Olbers' Paradox applet written by Joseph V. Benik, Jr., Dr. Melissa Hayes-Gehrke, and Dr. Alberto Bolatto, and converted to Javascript by Jesse Averbukh. We acknowledge support from a CAREER award by the National Science Foundation, grant AST-0955836, and from a Cottrell Scholar award by the Research Corporation for Science Advancement, grant 19968. We also thank NASA for the galaxy images, available at nasaimages.org

Using the applet
  1. Move the slider from left to right to increase the amount of light coming to you from distant galaxies
  2. Toggle between drawing galaxy images or stars with the Draw Stars/Draw Galaxies button
  3. Troubleshooting
Frequently Asked Questions
  1. What is Olbers' Paradox?
  2. Olbers' paradox is the assertion that an infinite size universe which is infinitely old with a uniform distribution of stars should have a night sky which is completely bright instead of dark.

  3. Was Olber imagining stars or galaxies filling the sky?
  4. Olbers' paradox makes reference specifically to stars but he would have actually been looking at galaxies instead of stars. At the time Olber didn't know of the existence of separate galaxies beyond the Milky Way, he only knew of the existence of stars.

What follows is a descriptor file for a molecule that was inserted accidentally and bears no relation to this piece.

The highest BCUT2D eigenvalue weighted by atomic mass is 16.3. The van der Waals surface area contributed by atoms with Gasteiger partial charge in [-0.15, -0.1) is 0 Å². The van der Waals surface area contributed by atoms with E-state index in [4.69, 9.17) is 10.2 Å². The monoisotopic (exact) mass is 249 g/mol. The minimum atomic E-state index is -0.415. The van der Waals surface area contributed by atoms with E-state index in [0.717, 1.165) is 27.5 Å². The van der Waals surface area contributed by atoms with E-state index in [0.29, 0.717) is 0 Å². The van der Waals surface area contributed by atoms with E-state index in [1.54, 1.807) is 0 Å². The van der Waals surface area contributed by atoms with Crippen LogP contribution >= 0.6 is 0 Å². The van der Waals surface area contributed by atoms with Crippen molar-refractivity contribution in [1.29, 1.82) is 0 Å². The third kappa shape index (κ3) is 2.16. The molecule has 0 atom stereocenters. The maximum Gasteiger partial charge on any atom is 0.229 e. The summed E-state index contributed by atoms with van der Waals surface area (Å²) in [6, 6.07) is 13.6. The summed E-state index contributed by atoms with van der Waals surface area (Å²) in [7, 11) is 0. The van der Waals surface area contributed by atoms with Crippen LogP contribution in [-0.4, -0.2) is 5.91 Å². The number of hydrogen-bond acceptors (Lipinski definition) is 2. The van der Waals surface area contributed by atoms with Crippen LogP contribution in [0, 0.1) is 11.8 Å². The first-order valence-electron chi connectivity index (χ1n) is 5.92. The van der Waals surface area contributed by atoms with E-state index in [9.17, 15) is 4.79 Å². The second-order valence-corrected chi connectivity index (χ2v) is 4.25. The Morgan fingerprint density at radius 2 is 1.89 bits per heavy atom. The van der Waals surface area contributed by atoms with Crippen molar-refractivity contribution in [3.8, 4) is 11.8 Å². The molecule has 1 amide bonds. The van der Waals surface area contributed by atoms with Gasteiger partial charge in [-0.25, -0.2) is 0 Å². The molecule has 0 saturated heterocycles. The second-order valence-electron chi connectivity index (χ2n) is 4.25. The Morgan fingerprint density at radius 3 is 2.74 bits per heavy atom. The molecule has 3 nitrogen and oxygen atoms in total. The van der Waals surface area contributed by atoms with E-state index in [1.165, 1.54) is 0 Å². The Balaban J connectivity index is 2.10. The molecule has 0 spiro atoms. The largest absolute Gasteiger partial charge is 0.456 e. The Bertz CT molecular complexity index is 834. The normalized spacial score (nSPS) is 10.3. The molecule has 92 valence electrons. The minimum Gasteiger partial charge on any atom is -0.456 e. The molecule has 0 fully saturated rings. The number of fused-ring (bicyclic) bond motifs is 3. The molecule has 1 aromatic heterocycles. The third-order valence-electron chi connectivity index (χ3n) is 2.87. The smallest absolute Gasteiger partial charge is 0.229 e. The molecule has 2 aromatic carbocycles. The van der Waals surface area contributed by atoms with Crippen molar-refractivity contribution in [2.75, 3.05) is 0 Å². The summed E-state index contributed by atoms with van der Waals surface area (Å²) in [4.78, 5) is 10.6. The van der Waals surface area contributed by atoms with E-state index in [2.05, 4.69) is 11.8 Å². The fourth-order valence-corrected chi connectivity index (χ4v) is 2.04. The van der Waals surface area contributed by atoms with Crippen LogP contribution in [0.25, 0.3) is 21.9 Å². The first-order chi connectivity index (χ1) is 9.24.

5. Could the sky ever be completely filled with galaxies?
  6. If the sky was actually filled with stars or galaxies the surface temperature of the Earth would be the same as the surface temperature of a star like the Sun. This is the nature of the paradox since we know the Earth isn't that temperature.

  7. How does the expansion of the universe affect Olbers' Paradox?
  8. Since the universe is expanding the distances between our galaxy and other galaxies are getting larger so the light has more distance to travel. This applet doesn't show the expansion of the universe.

  9. What is the solution to Olbers' Paradox?
  10. Olbers' paradox has proved that the universe is not actually infinite in age. The light from distant galaxies has not yet had the time to reach us.